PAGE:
Don’t rush changing into your gi, start chatting, or hang out with fellow practitioners without going through your specific Brazilian Jiu-jitsu goals for that day. When you’re done reviewing your goals, get an idea of what it looks like to accomplish each one. For example, do you plan to spend 30 minutes with a training partner? You can write this information during or after training or in between rolling when you take your breaks.


Improve Your Physical Condition. When you’ve been doing Jiu-jitsu for a while, you often tend to forget how physically demanding Brazilian Jiu-jitsu can be. At the very least, you are taking on body weights similar to or even heavier than yours. This area is often overlooked and is a great place to start for new students, especially doing a complete warm-up can be beneficial in the long run.


There are many physical goals you can pick from:

  • Perform rolling every other round when sparring.
  • Decide on how many rounds you want to do, in a row or total and stick to that number.
  • Strengthen your base so you don’t get swept easily
  • Identify a physical component of your game and improve it.
  • Think carefully your strengths and weaknesses in Jiu-jitsu and you’ll realize that the potential to set goals for your physical improvement are endless.

Improve Your Jiu-jitsu Techniques. Even if you are already an experienced student, there is always something that you can work on. Choose one or two techniques from various positions and try them during rolling. Some of the best Brazilian Jiu-jitsu practitioners stick with the same techniques over a long period of time. You can also try this approach and practice your techniques until you decide it’s not for your game or you have worked them enough and move on to practice other techniques.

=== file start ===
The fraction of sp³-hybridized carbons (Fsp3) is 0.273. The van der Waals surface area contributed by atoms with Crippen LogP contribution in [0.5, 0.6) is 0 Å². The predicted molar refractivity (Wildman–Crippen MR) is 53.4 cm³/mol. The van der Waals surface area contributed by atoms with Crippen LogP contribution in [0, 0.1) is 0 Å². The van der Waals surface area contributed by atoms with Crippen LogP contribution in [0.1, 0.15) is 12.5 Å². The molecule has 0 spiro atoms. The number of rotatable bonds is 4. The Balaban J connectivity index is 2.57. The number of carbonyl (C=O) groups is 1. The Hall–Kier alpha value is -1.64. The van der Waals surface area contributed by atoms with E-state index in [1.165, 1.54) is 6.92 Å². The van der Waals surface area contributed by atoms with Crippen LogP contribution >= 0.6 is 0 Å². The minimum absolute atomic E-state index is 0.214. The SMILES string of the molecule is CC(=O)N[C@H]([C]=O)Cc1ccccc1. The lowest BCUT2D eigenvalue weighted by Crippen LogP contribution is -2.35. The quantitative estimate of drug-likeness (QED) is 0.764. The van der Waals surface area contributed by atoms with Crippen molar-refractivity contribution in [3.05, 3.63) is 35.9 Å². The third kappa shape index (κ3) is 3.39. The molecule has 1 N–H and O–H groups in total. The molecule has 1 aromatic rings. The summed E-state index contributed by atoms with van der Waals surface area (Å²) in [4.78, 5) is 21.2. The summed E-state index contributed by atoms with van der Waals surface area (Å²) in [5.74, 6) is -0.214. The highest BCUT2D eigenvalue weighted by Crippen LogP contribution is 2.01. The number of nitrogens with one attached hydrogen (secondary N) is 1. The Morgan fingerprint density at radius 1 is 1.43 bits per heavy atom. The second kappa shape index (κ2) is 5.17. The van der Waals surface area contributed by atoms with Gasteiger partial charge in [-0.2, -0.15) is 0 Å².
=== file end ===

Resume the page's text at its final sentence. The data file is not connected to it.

As an example, you may choose to work on your knee slide pass for your open guard, work your triangles for your closed guard bottom, and improve your Kimura attacks for your side control top.


Practice What You Just Learned. Practicing what you just learned works well for all kinds of Brazilian Jiu-jitsu practitioners, be it new or experienced. Most BJJ classes focus on one or two techniques at a time, but you may still feel like you have no idea what to do during rolling. Having a goal of practicing what you just learned will help reinforce what you just learned. Make certain to attempt the techniques you learned in class and gain its practical application during rolling.


If you can successfully deliver the technique in a class full of people who know what to expect from you, then your mastery and timing will improve.


Conclusion


To the untrained eyes, Brazilian Jiu-jitsu may appear to be random and spontaneous movements. But BJJ practitioners know very well that those movements are calculated and developed for many years. The best players were not given the right to be champions at birth, they worked hard, and smart, to get them to the point where their game looks effortless. No matter where you are now in your Brazilian Jiu-jitsu journey, this holds true: set a goal for your training and document your progress and you will be ahead those from who didn’t have a journal or planner.